We are truly living in the age of pirates, particularly the Straw Hat variety. This month is big for Eiichiro Oda’s Shonen Jump hit, One Piece. The almost 25-year-old anime, now on its 1071st episode and more popular than ever, will adapt a fan-favorite event. The manga is on its 106th volume. Now, on August 31st, we set sail for a horizon yet unseen for the series: live-action. The adaptation was announced back in 2017 and confirmed for Netflix in 2020. Now, it’s time we saw the Straw Hats in a whole new way. So eat a Devil Fruit, chart some maps, and set sail with us as we look at what to expect from this anticipated adaptation!
What is One Piece?
For those who might not know of the series, One Piece follows a group of ragtag pirates called the Straw Hats who are on a quest to chart the Grand Line and find the most valuable treasure in all the world: the One Piece. It’s said that whoever finds Gol D. Roger’s elusive chest will become the next King of the Pirates. The protagonist, Monkey D. Luffy, given the rubber-like powers of the Gum-Gum Fruit, leads his crew on the Going Merry to explore uncharted waters, gather new crew, and defeat anyone who gets in their way.
Hollywood and Anime Adaptations
Anime adaptations have been slippery slopes. Almost every single time Hollywood has tried to bring these shows to the big screen, it never works. Movies like Dragon Ball: Absolution and Ghost in a Shell were disasters, with both critics and audiences turning away. Netflix themselves struggled to adapt some, as they did with Death Note and, most recently, Cowboy Bebop.
For some, it’s forgoing the art form that makes the series so special and making it live-action. Others, it’s shortening a story told over dozens of episodes into two hours and getting rid of essential material. Up to the first few announcements, many feared that One Piece would be another soulless cash grab. As time went on and more was revealed, it seemed like this would be faithful to its source material. The cast and sets were praised when announced to the public. The trailers then proved to fans that we may be in for a good time.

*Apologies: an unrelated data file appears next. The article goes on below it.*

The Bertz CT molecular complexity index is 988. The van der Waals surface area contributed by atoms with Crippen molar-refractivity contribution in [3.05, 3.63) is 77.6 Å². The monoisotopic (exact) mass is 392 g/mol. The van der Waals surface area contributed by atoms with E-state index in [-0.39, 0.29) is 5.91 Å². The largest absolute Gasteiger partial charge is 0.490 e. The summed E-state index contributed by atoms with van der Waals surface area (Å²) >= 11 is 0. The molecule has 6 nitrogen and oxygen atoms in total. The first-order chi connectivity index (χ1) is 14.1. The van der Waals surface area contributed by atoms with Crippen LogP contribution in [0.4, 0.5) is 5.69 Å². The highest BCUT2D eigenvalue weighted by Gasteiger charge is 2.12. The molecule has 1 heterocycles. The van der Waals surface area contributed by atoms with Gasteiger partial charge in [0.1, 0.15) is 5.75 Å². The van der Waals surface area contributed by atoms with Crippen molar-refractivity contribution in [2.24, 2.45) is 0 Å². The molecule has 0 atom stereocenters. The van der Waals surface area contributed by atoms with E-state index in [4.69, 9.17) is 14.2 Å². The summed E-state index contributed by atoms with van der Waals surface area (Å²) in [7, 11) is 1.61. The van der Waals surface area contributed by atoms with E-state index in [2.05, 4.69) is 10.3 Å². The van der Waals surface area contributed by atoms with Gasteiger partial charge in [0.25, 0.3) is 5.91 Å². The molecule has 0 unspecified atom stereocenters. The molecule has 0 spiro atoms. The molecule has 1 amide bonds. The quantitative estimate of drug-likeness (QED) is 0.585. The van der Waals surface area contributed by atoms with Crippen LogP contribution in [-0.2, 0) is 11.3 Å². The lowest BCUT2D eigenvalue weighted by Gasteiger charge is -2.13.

The show was developed by Matt Owens and Steven Maeda. Owens is most known for writing episodes of TV shows such as Agents of S.H.E.I.L.D and Luke Cage, while Maeda worked on The X-Files and the first two seasons of LOST. Executive producing the project is series creator Eiichiro Oda. As One Piece is the most-sold manga series in history, he wanted to ensure that the product was one he would be proud of. The show was filmed partly in Cape Town, South Africa.
Netflix’s One Piece will cover the East Blue arc over eight hour-long episodes. In the manga, this is volumes 1-12, and in the anime, it’s episodes 1-61. It’s okay to have not read or watched the manga/show to understand its adaptation. However, that doesn’t mean you shouldn’t check it out prior to the show’s release. While what has been seen is extremely faithful, it won’t be 100% true to the material. Plus, the source material/s are very good, and you can see where the Straw Hats go next if your hankering to know. This arc acts as an introduction to our five initial crew members and how they come together to find the One Piece.
The Straw Hats
The cast has been one of the highlights of the adaptation. Oda played a big part in selecting who would portray the Straw Hats. He wanted the characters to match his original visions for them, with factors such as country of origin and appearance. From what the trailers have shown, all of them shine. Iñaki Godoy’s turn as wannabe King of the Pirates Monkey D. Luffy looks to be a star-making role for the young Polynesian actor. Makenyu fits swordsman Rononoa Zoro perfectly, down to his green hair and sword skills. Emily Rudd as pickpocketing navigator Nami, Taz Skyler as powerhouse kicker and chef Vinsmoke Sanji, and Jacob Romero Gibson as goofball sharpshooter Usopp round out the main cast in amazing fashion.
At first glance, they look like cosplayers in their costumes. Over time, it starts to grow on you, mainly when they act. Iñaki, in particular, has a very simple outfit, the same as in the first few seasons of the show. However, when he performs, we see the character of Luffy emerge in his quips and mannerisms. The chemistry between the cast members is also present, both on and off camera. While it may be different that what fans are used to, it still feels like One Piece, and that’s a huge compliment. Additionally, for those who want the original voices, the Japanese dub will be done by the anime cast.
Several fan-favorite characters are introduced this season, such as master swordsman Mihawk (Steven Ward), Luffy’s red-haired idol Shanks (Peter Gadiot), Navy wannabe Koby (Morgan Davies), and Chop-Chop Fruit-using clown pirate Buggy (Jeff Ward). While there will be several enemies, the main one will be Fishman Arlong and his gang of pirates, who’ve terrorized Nami’s hometown. It will be interesting to see the approach Netflix will have to the story, as this acts as the coming together of the Straw Hats.
That’s all there is to know about Netflix’s One Piece! What are your thoughts? Are you excited to see it on August 31st? How do you think it will do? Will it break Hollywood’s bad streak of anime adaptations? Let me know what you think in the comments below, and leave a like if you want more content like this. Until next time, Straw Hats!